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Thoughts from Dr. Joe: The Tall Tale Bar and Grill

February 08, 2012|By Joe Puglia

In the Corps, everyone had a nickname. You either created your own, or you were anointed with a name that would hardly depict your best interests. Mine was “Lt.”

There were two boys in the regiment from Arkansas. They joined the Corps on the buddy plan and were inseparable. They called themselves “Butch” and “Sundance.” They were tough, competent sergeants with iron wills, undaunted when things went south.

Butch and Sundance had a penchant for yarning. They’d captivate the Marines for hours telling tall tales from the Ozarks.

“You guys should write a book,” I’d say.

“Lt, we can’t write more than a sentence,” one of them would reply.

The boys never finished the sixth grade. They grew up in the Ouachita Mountains, where everybody was a storyteller. Nobody wrote anything down. It was a storytelling tradition: Everyone had a yarn at the bar, on a swinging porch, or sitting in a fishing boat. Butch and Sundance were magic. They could reach others on an emotional level.

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Shepherds were among our early story tellers. They created myths and orchestrated unimaginable tales. They brought drama to the sky and kept man wondering and digging for the secrets of existence. They explained the perplexities of life and tied us to the universe.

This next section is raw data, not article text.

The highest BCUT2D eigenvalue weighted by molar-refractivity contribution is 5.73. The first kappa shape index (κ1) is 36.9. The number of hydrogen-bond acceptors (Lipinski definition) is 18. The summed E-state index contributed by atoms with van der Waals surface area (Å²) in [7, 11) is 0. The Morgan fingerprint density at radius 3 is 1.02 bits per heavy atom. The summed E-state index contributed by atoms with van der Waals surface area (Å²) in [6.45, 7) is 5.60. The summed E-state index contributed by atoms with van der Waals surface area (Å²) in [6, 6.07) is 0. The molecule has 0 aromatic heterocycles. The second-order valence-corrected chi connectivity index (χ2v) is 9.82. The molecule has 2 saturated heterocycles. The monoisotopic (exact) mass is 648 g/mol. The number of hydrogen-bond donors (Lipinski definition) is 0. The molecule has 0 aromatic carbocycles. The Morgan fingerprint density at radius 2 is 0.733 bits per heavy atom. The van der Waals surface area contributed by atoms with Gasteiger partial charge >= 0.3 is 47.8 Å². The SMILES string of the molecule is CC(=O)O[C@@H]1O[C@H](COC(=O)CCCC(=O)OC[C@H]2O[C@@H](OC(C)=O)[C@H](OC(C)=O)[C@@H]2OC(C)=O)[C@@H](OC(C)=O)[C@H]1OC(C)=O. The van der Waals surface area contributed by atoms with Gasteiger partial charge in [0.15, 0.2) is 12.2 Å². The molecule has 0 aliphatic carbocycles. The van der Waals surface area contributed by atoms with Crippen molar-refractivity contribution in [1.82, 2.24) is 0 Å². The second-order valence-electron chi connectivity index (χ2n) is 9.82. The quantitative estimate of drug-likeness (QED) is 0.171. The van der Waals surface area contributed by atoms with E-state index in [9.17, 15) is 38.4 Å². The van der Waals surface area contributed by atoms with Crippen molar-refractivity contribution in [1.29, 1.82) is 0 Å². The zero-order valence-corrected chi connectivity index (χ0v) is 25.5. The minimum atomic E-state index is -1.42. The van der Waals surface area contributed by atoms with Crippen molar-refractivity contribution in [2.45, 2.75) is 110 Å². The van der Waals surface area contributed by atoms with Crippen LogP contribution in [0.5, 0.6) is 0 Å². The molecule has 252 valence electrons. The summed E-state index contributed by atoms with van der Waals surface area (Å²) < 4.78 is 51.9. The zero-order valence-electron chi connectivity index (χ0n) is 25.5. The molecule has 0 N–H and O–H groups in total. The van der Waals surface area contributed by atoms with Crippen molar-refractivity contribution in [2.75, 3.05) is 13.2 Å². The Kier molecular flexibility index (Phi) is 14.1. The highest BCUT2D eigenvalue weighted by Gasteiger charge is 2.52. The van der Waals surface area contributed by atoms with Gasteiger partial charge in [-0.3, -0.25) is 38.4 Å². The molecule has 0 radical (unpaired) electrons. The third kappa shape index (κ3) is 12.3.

I remember the pledge that Butch and Sundance made. If they got out of Vietnam intact, they were going to open a bar.

Butch and Sundance survived the war. A few years later I received a letter from them. Enclosed in it was a photo. “Lt, this is a picture of our bar,” the note said. They called it the Tall Tale Bar and Grill. It was located between the Ozark and Ouachita mountains on the Pig Trail Scenic Byway.

I couldn’t wait to go.

I too have a penchant for story. I’ve keep detailed journals recording moments, circumstance and triviality. They would be the seeds for stories that one day I would write. It’s agonizing to hear the constant echo of an untold story inside you.

Some of my fondest memoires are listening to the tales of the men who hung out in my dad’s delicatessen on cold winter days. I recall visiting my Uncle Joe in Western Pennsylvania and sitting around a potbelly stove, listening to the hardships of the coal miners. Oral history came first and is foundational to civilization.

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